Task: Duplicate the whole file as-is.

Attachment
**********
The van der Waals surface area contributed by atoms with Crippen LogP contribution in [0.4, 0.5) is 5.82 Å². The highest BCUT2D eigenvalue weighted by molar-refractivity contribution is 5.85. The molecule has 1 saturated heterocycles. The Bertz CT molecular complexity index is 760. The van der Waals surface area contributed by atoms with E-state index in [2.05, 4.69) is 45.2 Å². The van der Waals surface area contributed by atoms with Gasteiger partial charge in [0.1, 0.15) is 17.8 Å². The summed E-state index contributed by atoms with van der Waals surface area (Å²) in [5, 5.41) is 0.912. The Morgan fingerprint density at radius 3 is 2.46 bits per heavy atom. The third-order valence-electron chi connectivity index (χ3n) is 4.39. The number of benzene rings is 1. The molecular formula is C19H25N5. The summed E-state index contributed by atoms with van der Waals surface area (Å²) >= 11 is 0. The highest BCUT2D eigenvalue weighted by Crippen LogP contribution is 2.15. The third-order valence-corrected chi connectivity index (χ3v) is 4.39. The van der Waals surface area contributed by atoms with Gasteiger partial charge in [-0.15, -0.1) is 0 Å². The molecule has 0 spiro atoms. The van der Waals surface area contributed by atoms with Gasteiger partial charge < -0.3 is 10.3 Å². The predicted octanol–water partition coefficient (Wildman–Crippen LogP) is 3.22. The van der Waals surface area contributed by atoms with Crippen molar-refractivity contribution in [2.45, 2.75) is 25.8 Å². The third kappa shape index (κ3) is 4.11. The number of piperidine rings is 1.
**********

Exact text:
The van der Waals surface area contributed by atoms with Crippen LogP contribution in [0.4, 0.5) is 5.82 Å². The highest BCUT2D eigenvalue weighted by molar-refractivity contribution is 5.85. The molecule has 1 saturated heterocycles. The Bertz CT molecular complexity index is 760. The van der Waals surface area contributed by atoms with E-state index in [2.05, 4.69) is 45.2 Å². The van der Waals surface area contributed by atoms with Gasteiger partial charge in [0.1, 0.15) is 17.8 Å². The summed E-state index contributed by atoms with van der Waals surface area (Å²) in [5, 5.41) is 0.912. The Morgan fingerprint density at radius 3 is 2.46 bits per heavy atom. The third-order valence-electron chi connectivity index (χ3n) is 4.39. The number of benzene rings is 1. The molecular formula is C19H25N5. The summed E-state index contributed by atoms with van der Waals surface area (Å²) >= 11 is 0. The highest BCUT2D eigenvalue weighted by Crippen LogP contribution is 2.15. The third-order valence-corrected chi connectivity index (χ3v) is 4.39. The van der Waals surface area contributed by atoms with Gasteiger partial charge in [-0.15, -0.1) is 0 Å². The molecule has 0 spiro atoms. The van der Waals surface area contributed by atoms with Gasteiger partial charge < -0.3 is 10.3 Å². The predicted octanol–water partition coefficient (Wildman–Crippen LogP) is 3.22. The van der Waals surface area contributed by atoms with Crippen molar-refractivity contribution in [2.45, 2.75) is 25.8 Å². The third kappa shape index (κ3) is 4.11. The number of piperidine rings is 1.